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Formulating Grounds of Appeal: A Ground of Appeal Must Attack the Ratio Decidendi – By Chinyere Obasi

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By Chinyere Obasi

In appeal matters, counsel must be careful in formulating grounds of appeal and issues for determination lest they be struck out for being incompetent. The grounds of appeal must attack the ratio decidendi of the judgment complained of.

In C.C.B. Plc V. EKPERI (2007) 3 NWLR (pt. 1022) page 493 at 508, the Supreme Court per Onnonghen J.S.C. in the lead judgment stated that:

 “A ground of appeal must arise from or relate to the judgment of the court being appealed against.  Furthermore, it must be a complaint against the ratio decidendi of the judgment, and not an obiter dictum in the judgment”

The Supreme Court also stated the law in YADIS (Nig) Ltd V. G.N.I.C. Ltd (2007) 14 NWLR (pt. 1055) Page 584 at 591 as follows:

“An issue for determination, to be competent, must be formulated from the ground(s) of appeal filed in the appeal or in the cross-appeal, as the case may be, which ground(s) must attack the ratio decidendi of the case, otherwise the issue will be incompetent and liable to be struck out”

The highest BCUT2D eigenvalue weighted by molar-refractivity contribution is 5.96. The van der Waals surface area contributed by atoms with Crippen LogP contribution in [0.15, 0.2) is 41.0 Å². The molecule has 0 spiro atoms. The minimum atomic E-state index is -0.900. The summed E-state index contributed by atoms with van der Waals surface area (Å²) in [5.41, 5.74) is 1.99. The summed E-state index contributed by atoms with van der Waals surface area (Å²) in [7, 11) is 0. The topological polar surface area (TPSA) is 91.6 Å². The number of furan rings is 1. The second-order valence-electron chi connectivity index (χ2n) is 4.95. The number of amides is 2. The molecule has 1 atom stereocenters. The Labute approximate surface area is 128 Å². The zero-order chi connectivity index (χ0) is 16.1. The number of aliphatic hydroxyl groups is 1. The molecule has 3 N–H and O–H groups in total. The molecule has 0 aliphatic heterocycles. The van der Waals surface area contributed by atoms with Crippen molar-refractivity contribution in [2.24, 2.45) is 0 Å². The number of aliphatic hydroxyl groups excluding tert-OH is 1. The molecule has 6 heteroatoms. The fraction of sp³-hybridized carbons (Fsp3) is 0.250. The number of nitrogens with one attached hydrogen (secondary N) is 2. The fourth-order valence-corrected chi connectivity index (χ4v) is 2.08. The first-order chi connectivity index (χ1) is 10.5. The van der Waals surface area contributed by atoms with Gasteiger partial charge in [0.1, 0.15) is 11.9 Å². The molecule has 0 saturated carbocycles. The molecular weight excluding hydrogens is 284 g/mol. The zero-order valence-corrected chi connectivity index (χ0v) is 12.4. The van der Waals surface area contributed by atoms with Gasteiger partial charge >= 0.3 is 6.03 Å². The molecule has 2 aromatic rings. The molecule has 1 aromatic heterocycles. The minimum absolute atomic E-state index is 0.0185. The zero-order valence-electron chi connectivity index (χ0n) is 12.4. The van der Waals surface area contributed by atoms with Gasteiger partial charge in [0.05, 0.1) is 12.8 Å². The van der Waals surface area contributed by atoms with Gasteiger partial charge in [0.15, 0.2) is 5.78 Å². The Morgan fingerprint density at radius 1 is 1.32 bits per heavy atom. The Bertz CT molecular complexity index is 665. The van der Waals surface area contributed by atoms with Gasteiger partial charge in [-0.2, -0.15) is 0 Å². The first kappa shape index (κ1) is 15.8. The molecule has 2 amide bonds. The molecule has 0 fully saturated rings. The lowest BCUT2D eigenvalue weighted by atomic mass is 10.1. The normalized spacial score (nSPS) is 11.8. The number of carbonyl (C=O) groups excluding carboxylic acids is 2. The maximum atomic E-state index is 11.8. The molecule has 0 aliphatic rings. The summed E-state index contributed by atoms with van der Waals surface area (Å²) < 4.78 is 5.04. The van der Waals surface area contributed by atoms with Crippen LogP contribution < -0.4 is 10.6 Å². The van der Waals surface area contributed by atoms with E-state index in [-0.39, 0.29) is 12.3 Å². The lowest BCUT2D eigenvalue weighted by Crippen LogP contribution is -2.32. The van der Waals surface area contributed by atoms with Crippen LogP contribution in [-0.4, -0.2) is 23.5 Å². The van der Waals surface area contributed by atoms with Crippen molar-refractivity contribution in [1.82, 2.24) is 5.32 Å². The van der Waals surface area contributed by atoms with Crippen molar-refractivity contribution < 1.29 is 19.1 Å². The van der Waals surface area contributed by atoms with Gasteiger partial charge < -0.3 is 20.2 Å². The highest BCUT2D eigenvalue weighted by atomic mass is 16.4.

However the apex court had alluded in decided cases that an obiter dictum sometimes may not easily be separated from the ratio decidendi.

In COKER V UBA PLC [1997] 2 NWLR PT 490 at pg 664 the Supreme Court stated that:

“An appeal is usually against a ratio and not normally against an obiter except in cases where the obiter is so clearly linked with the ratio as to be deemed to have radically influenced the latter.”

But notwithstanding the Coker case above, a ground of appeal must at all times attack the ratio decidendi.

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